anonymous
  • anonymous
find the limit [(sin^2)x]/tanx as x approaches 0.
Mathematics
katieb
  • katieb
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anonymous
  • anonymous
cos^2x=1
anonymous
  • anonymous
whoops didnt see the tan x
anonymous
  • anonymous
rewrite as sin^2(x)/[sinx/cosx] = sin(x)cos(x) The limit of sin(x)cos(x) can be thought of as the product of the limit of sin(x) and cos(x) separately. sin(x) approaches 0 as x apparoaches 0, and cos(x) approaches 1 as x apparoches 0, so the limit of sin(x)cos(x) = 0(1) = 0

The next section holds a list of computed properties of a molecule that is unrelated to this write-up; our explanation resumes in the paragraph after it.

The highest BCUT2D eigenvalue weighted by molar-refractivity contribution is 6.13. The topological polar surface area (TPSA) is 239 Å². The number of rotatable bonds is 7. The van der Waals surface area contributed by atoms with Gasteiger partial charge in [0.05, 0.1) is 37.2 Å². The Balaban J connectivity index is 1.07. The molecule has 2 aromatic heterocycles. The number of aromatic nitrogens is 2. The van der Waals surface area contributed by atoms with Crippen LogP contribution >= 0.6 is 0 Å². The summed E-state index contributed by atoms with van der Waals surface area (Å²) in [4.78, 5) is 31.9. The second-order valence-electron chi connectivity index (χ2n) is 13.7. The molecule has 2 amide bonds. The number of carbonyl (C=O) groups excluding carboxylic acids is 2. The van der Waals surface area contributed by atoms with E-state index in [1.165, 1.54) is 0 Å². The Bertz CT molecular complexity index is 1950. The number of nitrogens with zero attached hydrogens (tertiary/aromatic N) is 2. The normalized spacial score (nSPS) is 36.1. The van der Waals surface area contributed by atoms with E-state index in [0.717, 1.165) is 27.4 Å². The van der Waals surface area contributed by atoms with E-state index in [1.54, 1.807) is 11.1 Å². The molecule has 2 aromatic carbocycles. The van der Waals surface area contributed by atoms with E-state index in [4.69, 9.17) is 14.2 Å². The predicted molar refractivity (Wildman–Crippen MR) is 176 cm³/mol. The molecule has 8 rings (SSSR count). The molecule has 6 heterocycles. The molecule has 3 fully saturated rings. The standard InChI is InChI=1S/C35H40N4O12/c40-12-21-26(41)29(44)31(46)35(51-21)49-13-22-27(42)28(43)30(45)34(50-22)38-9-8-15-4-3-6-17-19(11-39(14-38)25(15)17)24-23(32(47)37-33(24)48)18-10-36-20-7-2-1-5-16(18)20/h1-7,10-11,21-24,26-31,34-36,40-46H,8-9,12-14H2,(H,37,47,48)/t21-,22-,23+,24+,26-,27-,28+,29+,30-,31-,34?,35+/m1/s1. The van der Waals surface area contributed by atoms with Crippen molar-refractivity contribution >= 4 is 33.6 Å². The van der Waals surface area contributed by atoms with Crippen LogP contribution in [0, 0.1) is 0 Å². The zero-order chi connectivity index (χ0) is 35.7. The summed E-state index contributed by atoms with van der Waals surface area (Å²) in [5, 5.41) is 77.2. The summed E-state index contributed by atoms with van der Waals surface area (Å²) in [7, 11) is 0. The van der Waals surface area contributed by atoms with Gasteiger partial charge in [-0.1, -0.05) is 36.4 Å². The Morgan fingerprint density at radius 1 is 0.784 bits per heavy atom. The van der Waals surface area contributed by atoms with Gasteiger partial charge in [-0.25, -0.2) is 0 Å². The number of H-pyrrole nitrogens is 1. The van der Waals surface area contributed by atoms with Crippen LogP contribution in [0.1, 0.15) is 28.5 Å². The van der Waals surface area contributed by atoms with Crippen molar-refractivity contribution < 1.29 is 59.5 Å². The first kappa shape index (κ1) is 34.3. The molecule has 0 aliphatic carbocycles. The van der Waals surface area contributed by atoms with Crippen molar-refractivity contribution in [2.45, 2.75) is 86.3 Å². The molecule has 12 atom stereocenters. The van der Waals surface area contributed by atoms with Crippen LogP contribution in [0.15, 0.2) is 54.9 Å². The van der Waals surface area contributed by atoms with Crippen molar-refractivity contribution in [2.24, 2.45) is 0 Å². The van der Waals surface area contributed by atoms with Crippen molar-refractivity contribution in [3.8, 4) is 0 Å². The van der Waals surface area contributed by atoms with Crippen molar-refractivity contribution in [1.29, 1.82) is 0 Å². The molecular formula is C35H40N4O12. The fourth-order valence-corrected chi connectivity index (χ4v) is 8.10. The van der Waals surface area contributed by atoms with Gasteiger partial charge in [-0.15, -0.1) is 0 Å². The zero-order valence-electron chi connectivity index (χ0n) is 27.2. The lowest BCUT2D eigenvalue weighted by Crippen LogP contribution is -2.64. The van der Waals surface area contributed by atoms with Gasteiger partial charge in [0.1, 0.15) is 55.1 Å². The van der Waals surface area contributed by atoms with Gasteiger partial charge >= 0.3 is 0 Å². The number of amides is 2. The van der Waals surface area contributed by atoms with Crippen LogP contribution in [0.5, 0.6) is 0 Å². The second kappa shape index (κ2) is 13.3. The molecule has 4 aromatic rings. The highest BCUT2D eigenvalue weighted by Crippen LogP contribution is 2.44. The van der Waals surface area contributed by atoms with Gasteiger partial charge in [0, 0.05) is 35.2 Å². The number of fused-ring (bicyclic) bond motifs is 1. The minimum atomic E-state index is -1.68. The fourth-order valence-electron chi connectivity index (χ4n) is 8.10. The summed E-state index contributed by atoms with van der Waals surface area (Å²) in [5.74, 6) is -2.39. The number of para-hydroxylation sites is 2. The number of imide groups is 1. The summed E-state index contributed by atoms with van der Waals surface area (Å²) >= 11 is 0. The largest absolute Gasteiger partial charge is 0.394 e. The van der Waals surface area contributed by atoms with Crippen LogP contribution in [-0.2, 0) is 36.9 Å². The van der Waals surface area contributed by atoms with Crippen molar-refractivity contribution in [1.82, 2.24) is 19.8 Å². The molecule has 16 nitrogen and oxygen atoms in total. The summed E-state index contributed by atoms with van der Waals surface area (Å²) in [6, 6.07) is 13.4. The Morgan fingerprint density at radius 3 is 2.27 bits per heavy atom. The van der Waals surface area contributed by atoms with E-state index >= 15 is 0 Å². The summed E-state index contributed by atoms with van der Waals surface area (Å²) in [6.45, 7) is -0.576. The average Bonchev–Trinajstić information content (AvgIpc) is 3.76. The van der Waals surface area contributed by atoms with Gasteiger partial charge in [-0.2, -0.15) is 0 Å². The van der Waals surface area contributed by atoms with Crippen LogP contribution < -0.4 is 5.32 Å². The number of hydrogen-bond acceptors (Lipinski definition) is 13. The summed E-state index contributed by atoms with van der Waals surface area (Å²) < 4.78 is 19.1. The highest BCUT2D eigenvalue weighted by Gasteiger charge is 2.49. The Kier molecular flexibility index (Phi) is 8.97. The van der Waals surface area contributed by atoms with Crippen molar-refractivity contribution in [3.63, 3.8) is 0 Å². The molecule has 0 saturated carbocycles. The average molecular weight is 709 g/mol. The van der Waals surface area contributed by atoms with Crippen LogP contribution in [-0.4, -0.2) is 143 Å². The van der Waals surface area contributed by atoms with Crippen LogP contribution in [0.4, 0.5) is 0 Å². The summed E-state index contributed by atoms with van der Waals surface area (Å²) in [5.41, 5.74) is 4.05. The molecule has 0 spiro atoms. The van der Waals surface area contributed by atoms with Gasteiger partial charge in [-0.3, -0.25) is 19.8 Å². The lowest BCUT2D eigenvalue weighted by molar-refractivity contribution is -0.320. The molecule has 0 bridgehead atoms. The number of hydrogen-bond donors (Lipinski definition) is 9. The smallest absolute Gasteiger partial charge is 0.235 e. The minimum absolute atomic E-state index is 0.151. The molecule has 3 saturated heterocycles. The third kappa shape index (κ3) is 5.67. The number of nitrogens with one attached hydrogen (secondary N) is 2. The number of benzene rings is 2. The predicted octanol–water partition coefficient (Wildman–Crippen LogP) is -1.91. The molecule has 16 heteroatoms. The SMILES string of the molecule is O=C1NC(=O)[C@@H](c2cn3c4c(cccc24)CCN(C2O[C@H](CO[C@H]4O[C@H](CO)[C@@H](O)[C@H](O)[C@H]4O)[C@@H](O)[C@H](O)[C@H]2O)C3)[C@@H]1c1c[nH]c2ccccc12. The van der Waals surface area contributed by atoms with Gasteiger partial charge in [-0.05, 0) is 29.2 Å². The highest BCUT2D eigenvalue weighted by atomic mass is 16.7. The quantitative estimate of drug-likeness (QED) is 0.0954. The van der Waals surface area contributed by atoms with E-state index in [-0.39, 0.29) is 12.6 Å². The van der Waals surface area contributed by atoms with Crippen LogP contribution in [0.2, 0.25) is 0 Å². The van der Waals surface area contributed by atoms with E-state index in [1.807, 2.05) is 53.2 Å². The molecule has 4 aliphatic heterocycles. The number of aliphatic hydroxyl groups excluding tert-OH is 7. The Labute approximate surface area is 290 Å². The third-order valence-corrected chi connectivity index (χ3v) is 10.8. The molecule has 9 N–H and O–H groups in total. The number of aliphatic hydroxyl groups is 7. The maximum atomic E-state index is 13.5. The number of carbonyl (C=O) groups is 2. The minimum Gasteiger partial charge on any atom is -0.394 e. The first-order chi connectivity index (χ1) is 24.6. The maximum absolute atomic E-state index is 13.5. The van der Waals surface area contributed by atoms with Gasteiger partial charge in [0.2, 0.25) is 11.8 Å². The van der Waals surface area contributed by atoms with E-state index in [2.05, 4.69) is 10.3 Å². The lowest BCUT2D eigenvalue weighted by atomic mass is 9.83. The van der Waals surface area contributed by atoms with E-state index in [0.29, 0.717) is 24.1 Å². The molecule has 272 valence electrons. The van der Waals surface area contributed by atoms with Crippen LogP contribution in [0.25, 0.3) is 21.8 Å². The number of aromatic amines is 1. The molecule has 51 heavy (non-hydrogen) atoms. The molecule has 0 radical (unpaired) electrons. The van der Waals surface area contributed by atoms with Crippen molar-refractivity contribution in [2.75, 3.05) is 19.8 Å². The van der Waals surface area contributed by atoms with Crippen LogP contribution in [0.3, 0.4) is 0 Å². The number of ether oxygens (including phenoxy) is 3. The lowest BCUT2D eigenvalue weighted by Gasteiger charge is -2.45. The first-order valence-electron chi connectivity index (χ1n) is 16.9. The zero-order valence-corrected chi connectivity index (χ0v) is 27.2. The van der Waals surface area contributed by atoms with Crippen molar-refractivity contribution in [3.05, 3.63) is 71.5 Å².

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anonymous
  • anonymous
sin^2x/tanx = cos2x/sec^2x= cos^2x*cos^2x= 1 using L' Hospital's rule. Can you use that rule pyeh?
anonymous
  • anonymous
Yes you can, but it's easier to rewrite.
anonymous
  • anonymous
Also, derivative of sin^2(x) = 2sin(x)cos(x)
anonymous
  • anonymous
why did i get 1 using that rule, and you got 0?
anonymous
  • anonymous
see the above post; I think you took the derivative of the numerator incorrectly.

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